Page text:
As I advance through my 25th consecutive year in federal prison, I realize that my perspective of the prison bureaucracy differs from many of the people who are new to this environment. Whereas others expect "corrections," experience convinces me that the objectives of America's criminal justice system, in its entirety, are the same as the objectives of any other bureaucracy: it strives to perpetuate itself. Rather than pursuing justice, the prison system defines success with convictions and finality. New prisoners delude themselves when they expect justice and fairness. Despite having built successful careers as sophisticated businessmen, many of the men in America's federal prison camps strike me as being incredibly naive when it came to navigating their way through the convoluted corridors of so-called justice.
Several decades ago, the well-known German philosopher Max Weber wrote extensively about organizational systems and structures. Mr. Weber's writings on the nature of bureaucracy may shed light on what Americans should expect from this criminal justice system. Whereas efficiencies and the pursuit of profit frequently motivate citizens from the business class, Mr. Weber's writings explain how the pursuit of power motivates those who pledge allegiance to bureaucracy.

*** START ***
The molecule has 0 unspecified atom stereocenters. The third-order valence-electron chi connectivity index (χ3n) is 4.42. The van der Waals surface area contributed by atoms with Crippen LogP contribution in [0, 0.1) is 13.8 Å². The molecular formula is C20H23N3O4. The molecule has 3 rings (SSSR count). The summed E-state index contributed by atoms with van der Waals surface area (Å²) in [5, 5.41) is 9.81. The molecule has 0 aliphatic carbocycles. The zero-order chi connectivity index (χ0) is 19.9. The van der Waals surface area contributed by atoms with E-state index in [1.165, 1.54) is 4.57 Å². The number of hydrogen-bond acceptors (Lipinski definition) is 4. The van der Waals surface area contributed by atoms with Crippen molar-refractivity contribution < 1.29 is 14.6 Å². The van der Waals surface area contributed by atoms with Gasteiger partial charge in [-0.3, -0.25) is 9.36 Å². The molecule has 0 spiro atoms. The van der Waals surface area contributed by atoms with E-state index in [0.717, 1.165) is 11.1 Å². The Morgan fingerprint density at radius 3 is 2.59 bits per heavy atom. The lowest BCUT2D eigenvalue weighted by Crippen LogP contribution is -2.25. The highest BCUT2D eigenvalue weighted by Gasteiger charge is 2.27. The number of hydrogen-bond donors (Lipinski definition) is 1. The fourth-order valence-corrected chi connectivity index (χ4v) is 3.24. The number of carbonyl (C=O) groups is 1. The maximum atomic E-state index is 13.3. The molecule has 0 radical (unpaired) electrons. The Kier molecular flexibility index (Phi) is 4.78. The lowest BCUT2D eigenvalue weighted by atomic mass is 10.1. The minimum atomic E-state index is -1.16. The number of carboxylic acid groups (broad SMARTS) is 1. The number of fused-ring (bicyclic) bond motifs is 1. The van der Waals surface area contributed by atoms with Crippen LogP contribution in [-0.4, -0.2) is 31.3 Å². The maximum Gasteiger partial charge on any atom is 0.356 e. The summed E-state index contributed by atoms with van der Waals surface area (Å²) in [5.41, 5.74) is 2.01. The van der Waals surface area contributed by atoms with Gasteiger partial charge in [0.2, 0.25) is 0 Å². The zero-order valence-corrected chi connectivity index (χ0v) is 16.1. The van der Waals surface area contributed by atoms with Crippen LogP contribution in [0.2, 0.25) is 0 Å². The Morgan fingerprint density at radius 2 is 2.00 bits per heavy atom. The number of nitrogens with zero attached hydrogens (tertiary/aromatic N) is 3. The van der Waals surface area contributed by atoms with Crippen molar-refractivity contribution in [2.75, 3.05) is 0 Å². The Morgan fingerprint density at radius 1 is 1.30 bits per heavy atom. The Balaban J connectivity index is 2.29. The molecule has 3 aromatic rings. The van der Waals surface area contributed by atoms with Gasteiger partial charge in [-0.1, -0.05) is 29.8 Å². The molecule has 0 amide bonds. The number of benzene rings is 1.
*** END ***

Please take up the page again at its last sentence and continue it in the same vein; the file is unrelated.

Bureaucrats strive for the perceived prestige that accompanies their ranks and positions. As such, dual objectives -- perpetuating the system and increasing budgets -- motivate those beholden to government agencies, including law enforcement, the courts, prosecutors, and the prison system. These government functionaries don't have any interest in efficiencies or the virtues of justice. To think otherwise would be equivalent to believing that tobacco companies truly want smoking cessation programs to succeed.